Changing toxic societal narratives with accountable interracial relationships

This essay is the second in a series on having conversations about the legacy of oppression, confessing complicity, reducing the harm we cause others, assimilation racism, building emotional resilience, and the practice of knowing and telling the larger experiences of our lives. The authors founded a consulting group focused on identity in 2014. “We are going to split up.”

During an anti-racism training some years ago, we learned a lesson that deeply informed our work as educators, creators, passionate critical thinkers and specialists in the field of interracial relationship studies. We’d come to the point of the training where the conversation turned to an in-depth examination of how white people and Black people have internalized racial superiority and inferiority, respectively, and would split into racial affinity groups to safely have this conversation. White-identified people were instructed to go in one room, breaking down the lyrics of the Macklemore song “White Privilege.” People of color were instructed to break down the lyrics of “All Falls Down” by Kanye West.

The Cover Up: On being a prop in the system we claimed to dismantle

This essay is the first in a series on having conversations about legacy oppression, confessing complicity, reducing the harm we cause others, assimilation racism, building emotional resilience, and the practice of knowing and telling the larger experiences of our lives. The authors founded a consulting group focused on identity in 2014. In our work, we seek to differentiate ourselves from “diversity and inclusion” consultants by expanding the definition of interracial relationships as a way to address societal inequity. We believe in order to create safe and equitable spaces, it is essential to first be present and connected with our own experience of the world and understand the way our identity (race, gender, class, ability, family, etc.) impacts how we move through it. Diversity and inclusion trainings often review definitions and information without asking for behavioral change.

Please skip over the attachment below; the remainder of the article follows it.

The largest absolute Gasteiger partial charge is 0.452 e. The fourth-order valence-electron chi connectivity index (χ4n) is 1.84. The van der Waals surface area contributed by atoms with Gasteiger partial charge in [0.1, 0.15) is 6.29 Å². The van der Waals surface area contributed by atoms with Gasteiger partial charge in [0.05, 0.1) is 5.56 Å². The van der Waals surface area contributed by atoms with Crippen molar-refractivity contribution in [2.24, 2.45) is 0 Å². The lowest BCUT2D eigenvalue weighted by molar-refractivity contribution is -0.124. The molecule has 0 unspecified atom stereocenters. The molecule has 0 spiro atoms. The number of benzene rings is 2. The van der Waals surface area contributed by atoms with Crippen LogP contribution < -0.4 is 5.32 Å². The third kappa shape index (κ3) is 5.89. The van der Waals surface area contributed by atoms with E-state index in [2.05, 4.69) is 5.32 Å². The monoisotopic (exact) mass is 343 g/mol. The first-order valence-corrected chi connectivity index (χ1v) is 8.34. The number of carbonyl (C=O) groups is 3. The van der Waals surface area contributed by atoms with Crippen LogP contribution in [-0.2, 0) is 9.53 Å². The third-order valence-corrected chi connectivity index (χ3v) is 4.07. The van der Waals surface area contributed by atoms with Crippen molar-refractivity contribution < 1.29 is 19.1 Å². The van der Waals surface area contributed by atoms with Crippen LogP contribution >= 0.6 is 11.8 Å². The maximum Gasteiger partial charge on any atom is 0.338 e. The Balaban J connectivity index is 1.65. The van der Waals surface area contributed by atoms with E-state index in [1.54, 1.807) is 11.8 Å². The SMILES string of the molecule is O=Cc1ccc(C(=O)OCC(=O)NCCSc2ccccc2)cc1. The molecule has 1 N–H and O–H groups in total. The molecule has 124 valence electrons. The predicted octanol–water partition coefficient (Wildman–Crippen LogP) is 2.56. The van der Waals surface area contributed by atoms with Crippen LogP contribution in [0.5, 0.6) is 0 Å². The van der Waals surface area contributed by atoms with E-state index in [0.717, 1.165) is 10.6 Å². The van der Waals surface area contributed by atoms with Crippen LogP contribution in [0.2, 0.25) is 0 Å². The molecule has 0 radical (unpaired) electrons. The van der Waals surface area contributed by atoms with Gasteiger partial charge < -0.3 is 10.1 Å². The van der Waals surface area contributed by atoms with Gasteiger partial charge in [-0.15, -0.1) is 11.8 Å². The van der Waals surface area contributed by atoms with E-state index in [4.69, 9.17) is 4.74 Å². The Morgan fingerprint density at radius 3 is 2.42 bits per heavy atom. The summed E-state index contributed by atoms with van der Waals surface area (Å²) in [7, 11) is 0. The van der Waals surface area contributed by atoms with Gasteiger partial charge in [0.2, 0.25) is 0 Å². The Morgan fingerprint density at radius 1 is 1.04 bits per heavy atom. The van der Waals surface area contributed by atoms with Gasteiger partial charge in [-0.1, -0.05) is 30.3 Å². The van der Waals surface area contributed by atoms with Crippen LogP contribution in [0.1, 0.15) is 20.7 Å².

I’m black. My parents are white. But it’s not a simple black-and-white issue.

I was raised in Wilkinsburg. And my parents are white. I point out their skin color as different than mine often, and it matters. Don't get me wrong. I am a huge fan of interracial relationships of all kinds, but what I have learned is that the depth of all relationships that cross racial lines rely on true love, the flexibility for growth, deep education and mutual respect.